When Ben Carson appeared on CNN Wednesday night to defend his campaign’s management, he praised his staffers’ ability to shape him into a candidate. But his campaign still requires a boost after being rattled by dysfunction within.
“I would wonder who else could get someone who is an outsider, who has no organization, to this point, this quickly,” Carson told Don Lemon, who’d asked him about reports suggesting Carson planned to shake up his staff.
If Carson is suggesting his staff has crafted a true presidential campaign—one that helps control its candidate’s message and trains him on major issues, with the White House in its sight—he’s kidding himself.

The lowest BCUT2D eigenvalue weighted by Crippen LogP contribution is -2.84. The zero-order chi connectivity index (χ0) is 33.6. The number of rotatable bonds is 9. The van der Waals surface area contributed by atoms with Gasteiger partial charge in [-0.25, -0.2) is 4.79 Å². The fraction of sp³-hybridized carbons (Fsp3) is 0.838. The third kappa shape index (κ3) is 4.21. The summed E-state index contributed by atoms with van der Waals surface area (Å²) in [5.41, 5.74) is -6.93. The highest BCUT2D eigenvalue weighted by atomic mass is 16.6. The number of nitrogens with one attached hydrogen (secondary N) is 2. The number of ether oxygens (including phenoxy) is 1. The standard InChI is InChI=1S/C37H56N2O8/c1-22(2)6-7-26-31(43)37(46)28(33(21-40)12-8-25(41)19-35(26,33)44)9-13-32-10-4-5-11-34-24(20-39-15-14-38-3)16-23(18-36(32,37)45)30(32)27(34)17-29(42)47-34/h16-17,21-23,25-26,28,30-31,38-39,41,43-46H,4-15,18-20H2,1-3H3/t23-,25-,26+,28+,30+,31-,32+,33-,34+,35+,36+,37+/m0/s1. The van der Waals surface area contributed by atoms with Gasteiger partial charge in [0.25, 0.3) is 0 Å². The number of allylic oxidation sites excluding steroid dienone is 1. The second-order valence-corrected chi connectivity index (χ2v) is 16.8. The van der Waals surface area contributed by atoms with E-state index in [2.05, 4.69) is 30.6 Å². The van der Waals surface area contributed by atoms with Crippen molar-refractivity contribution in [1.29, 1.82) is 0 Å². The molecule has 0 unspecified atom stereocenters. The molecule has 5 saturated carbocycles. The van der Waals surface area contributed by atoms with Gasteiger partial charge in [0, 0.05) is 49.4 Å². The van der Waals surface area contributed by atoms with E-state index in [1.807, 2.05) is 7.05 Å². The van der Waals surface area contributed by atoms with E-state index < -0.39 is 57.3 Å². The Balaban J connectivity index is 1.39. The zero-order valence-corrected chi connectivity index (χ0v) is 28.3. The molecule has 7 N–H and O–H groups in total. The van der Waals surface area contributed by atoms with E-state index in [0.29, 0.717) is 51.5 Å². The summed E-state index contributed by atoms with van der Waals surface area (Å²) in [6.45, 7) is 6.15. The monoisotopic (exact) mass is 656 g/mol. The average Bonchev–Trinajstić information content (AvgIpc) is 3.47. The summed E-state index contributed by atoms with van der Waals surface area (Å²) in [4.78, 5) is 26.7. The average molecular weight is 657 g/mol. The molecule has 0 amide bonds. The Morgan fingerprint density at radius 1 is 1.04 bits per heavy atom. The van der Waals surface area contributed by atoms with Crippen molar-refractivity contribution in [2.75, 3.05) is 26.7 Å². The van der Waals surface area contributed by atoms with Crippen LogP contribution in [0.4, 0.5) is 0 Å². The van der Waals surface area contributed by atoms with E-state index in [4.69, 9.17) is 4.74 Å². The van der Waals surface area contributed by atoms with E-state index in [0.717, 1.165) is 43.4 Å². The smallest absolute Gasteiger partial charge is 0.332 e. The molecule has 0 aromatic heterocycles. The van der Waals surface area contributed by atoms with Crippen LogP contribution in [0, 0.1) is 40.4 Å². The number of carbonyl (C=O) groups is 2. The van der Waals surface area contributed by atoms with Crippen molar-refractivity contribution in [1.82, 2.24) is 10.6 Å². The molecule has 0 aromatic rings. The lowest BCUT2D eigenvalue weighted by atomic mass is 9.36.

Presidential campaigns require discipline and structure, and any public displays of infighting and mismanagement should be avoided. But Carson’s camp has had a tough time reining in news of its instability.
That was no more obvious than on Wednesday, when Carson told reporters from both The Washington Post and the Associated Press that he was dissatisfied with the management of his campaign, and that “everything”—including staffers’ jobs—“is on the table.” He’d apparently done so without tipping off his top staffers that he planned on talking to the press. But by the afternoon, Carson had had a change of heart: He was 100 percent confident in the team, he said in a statement, and he told Lemon that the Post had peddled in untruths. Though “we’re always going to be evaluating how people are performing,” he said, any suggestion of a planned staff “shakeup” was incorrect.